Part II – The Mini Purply Eggplant and My Lost Opportunity to Become a Princess
Fast-forward ahead 7 years from the Batrasi Resthouse in West Pakistan to Nairobi, Kenya. My father was working as part of a Harvard Institute for International Development project with the Kenyan Ministry of Agriculture, and my mother was bopping around the country in our VW Bus doing research for her Phd on Women in Development. My mother quickly found a charming British doctor with a lovely sense of humor named Doctor Batey, who shared her “You’re Just Fine” mentality. I was so “fine” that I think I had a friendly, although sometimes slightly irritable, amoeba living in my intestines for the first year in Kenya before Doctor Batey got around to doing anything about it. But to be honest, I was so happy in Nairobi, I don’t think that my Amoeba really bothered me too much anyway.
I was a teenager during the three years we lived in Nairobi from 1976 to 1979 and it seemed that our lives were filled with swashbuckling, handsome 20-something men and I was hopelessly smitten with them all. My brother’s third-grade teacher, Pete Logan, was a tall, Marlboro Man lookalike complete with mustache and cowboy boots. After school on Fridays he would hop on his motorcycle and head out to the Loita Hills to hang out with his Maasai warrior buddies and do macho things like hunt lions with rungus (short wooden sticks with a heavy doorknob of wood carved out at the end), and then at dinner-time slit a goat’s throat and drink a bit of its blood from the jugular before making goat stew over an open fire. (I am not kidding, I participated in the goat part myself once). See photo above with stunningly attractive Maasai warrior Moses, awkward 13-year-old me and my “Just Fine” Mom. Then there was Montague Demment (Tag to friends) who was a sort-of Kenyan Jane Goodall, but with Baboons. He was a big, burly teddy-bear guy with a great blondish beard who had an infectious sense of humor. He spent his days walking around with a baboon troupe.
During one Christmas holiday when the weather was spectacular in Nairobi, my parents organized a dinner party with lots of kids, families and several of these terribly macho men. The party began late afternoon with a basketball game in our driveway. The game was getting a little competitive and scrappy as Tag whipped the ball over to my father and I — desperately eager to impress– jumped up and stuck my hands out to intercept it. I think that ball cracked the bone in my pinkie. It hurt like hell, but I was not going to stop playing. There was Tag to impress.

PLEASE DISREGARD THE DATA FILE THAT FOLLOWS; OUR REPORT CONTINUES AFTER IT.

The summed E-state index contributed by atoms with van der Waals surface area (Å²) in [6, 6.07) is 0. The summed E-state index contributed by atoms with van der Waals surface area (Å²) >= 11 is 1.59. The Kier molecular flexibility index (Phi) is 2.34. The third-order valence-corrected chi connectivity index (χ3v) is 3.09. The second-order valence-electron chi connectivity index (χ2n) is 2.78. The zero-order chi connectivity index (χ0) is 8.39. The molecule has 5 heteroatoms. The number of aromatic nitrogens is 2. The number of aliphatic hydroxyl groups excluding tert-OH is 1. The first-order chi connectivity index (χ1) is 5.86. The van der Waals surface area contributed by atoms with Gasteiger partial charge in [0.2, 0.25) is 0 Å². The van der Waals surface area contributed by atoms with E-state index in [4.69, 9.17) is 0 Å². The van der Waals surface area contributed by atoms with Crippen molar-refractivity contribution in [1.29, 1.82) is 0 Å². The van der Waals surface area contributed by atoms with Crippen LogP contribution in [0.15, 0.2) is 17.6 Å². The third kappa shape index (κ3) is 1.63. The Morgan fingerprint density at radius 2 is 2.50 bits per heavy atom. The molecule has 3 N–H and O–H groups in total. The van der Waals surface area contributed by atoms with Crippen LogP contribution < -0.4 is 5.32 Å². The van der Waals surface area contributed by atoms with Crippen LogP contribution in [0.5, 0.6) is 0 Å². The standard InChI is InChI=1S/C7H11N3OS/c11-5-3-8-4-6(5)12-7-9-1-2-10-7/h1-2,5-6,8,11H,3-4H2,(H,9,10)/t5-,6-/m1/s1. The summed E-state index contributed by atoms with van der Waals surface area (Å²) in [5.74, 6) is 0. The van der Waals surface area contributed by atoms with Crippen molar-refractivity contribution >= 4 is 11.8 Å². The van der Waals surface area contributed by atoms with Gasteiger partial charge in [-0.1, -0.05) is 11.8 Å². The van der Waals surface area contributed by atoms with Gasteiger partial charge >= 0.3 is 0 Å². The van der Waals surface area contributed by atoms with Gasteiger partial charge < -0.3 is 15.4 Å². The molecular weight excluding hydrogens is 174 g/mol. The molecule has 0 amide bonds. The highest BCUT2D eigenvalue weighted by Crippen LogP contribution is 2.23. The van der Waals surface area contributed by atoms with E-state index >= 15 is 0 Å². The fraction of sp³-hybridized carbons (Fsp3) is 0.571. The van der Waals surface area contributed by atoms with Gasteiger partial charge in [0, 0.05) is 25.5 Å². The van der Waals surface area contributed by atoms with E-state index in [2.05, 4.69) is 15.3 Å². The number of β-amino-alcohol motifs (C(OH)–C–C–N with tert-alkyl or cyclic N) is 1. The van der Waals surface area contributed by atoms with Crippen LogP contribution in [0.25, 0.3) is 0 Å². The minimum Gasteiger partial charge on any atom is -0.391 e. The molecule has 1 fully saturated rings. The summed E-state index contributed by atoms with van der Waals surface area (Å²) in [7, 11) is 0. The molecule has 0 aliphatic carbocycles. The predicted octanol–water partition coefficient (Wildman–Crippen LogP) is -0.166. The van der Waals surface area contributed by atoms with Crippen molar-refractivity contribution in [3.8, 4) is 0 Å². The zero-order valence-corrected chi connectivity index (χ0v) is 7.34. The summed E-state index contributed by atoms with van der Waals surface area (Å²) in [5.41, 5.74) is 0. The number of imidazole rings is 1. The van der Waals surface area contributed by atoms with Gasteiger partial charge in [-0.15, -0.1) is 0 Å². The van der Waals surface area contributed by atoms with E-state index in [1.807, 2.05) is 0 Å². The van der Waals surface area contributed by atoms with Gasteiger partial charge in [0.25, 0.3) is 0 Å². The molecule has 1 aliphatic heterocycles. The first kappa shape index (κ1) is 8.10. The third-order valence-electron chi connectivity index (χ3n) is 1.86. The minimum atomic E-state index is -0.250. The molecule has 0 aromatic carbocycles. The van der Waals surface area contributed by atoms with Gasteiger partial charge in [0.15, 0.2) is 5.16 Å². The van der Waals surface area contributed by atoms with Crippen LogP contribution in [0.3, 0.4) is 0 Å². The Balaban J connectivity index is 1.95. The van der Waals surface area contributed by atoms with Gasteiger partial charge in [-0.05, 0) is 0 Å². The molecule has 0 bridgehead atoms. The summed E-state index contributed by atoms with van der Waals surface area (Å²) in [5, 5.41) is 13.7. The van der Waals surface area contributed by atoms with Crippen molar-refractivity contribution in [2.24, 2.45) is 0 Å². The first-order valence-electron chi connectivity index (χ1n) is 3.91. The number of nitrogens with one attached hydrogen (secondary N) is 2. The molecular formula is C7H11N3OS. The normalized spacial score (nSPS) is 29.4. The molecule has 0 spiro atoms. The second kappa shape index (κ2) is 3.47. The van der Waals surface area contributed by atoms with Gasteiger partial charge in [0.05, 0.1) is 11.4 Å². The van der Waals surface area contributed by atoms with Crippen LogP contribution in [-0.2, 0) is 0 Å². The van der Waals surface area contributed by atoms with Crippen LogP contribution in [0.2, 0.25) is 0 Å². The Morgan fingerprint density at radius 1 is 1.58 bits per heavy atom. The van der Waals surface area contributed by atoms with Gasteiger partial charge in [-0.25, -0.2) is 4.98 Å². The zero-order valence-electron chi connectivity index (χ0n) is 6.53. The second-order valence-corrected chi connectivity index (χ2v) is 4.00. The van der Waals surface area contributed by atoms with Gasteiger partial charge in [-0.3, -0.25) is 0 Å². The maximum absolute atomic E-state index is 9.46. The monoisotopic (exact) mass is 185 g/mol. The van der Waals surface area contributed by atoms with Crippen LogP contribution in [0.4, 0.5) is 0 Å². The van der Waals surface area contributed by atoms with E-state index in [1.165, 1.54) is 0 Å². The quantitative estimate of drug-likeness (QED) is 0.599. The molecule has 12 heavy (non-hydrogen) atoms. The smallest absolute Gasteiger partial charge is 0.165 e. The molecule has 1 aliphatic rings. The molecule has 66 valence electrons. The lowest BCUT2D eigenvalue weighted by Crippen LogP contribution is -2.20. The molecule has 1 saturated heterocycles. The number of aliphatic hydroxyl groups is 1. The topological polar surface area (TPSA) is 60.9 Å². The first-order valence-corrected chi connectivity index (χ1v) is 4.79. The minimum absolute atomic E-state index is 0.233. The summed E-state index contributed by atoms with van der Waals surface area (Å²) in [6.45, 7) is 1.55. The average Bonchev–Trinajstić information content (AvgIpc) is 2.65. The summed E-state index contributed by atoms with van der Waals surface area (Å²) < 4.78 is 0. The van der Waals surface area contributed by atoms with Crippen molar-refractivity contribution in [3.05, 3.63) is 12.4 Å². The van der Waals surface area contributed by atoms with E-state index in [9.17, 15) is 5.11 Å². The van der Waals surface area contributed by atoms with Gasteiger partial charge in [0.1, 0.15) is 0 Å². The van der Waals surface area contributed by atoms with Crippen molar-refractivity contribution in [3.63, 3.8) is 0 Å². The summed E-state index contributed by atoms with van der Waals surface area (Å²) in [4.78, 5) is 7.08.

When it was time to go in for dinner, I pulled my Dad aside and showed him my rapidly swelling pinkie. “Wow, looks like you’ve jammed your finger, don’t worry, you’ll be fine,” he said and gave me an affectionate pat on the back.
The next day we left on safari for two weeks camping in the Tsavo game park. We spent days watching lions and elephants and putting up our tents next to rivers with crocodiles and hippos. My aching finger swelled up into a purply mini-eggplant. I showed it to my mother. “Let’s have Doctor Batey look at that when we get back to Nairobi,” she suggested, adding, “But I am sure it is fine.”
Back in Nairobi, I marched into Doctor Batey’s office and put my mini-eggplant pinkie down on his desk. “Oh NO!,” he said, banging his palm on his forehead. “This will never do. Now you can’t marry Prince Charles. It wouldn’t be possible to have the Royal Wedding Ring next to a dreadful looking finger like that. Imagine the photographs?”
He picked it up and pushed it around a bit and asked me if it hurt (it didn’t hurt much anymore). Then he put it down, looked straight at me and said, “Look, if you really think you would like to marry Prince Charles, I could take a hammer and break it again, put a nice splint on it and get it fixed up properly.”
I decided I could live without Prince Charles, and that was that. No x-rays, no fuss. I went home with my mini-eggplant pinkie. I still have a funny looking finger to prove my lack of interest in becoming a Princess, and Mom was right, “I was Just Fine,” but my adventures were not over.
Tomorrow: Part III – The Missing Pocket Watch and How I got Myself into a Thorny Situation
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